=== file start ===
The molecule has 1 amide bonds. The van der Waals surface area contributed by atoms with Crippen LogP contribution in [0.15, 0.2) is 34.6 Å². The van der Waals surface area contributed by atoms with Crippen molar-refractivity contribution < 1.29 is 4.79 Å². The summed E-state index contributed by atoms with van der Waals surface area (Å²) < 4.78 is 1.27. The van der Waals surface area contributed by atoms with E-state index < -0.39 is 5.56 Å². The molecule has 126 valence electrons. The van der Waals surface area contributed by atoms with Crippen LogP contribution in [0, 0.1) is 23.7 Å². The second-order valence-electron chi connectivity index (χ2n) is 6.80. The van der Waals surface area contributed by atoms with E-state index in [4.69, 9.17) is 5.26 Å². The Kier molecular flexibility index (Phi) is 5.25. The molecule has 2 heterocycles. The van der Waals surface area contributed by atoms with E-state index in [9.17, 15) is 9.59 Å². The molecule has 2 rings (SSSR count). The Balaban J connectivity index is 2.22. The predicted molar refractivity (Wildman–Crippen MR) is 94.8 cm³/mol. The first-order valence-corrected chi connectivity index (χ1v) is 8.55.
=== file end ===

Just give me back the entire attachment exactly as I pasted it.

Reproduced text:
The molecule has 1 amide bonds. The van der Waals surface area contributed by atoms with Crippen LogP contribution in [0.15, 0.2) is 34.6 Å². The van der Waals surface area contributed by atoms with Crippen molar-refractivity contribution < 1.29 is 4.79 Å². The summed E-state index contributed by atoms with van der Waals surface area (Å²) < 4.78 is 1.27. The van der Waals surface area contributed by atoms with E-state index < -0.39 is 5.56 Å². The molecule has 126 valence electrons. The van der Waals surface area contributed by atoms with Crippen LogP contribution in [0, 0.1) is 23.7 Å². The second-order valence-electron chi connectivity index (χ2n) is 6.80. The van der Waals surface area contributed by atoms with E-state index in [4.69, 9.17) is 5.26 Å². The Kier molecular flexibility index (Phi) is 5.25. The molecule has 2 heterocycles. The van der Waals surface area contributed by atoms with E-state index in [9.17, 15) is 9.59 Å². The molecule has 2 rings (SSSR count). The Balaban J connectivity index is 2.22. The predicted molar refractivity (Wildman–Crippen MR) is 94.8 cm³/mol. The first-order valence-corrected chi connectivity index (χ1v) is 8.55.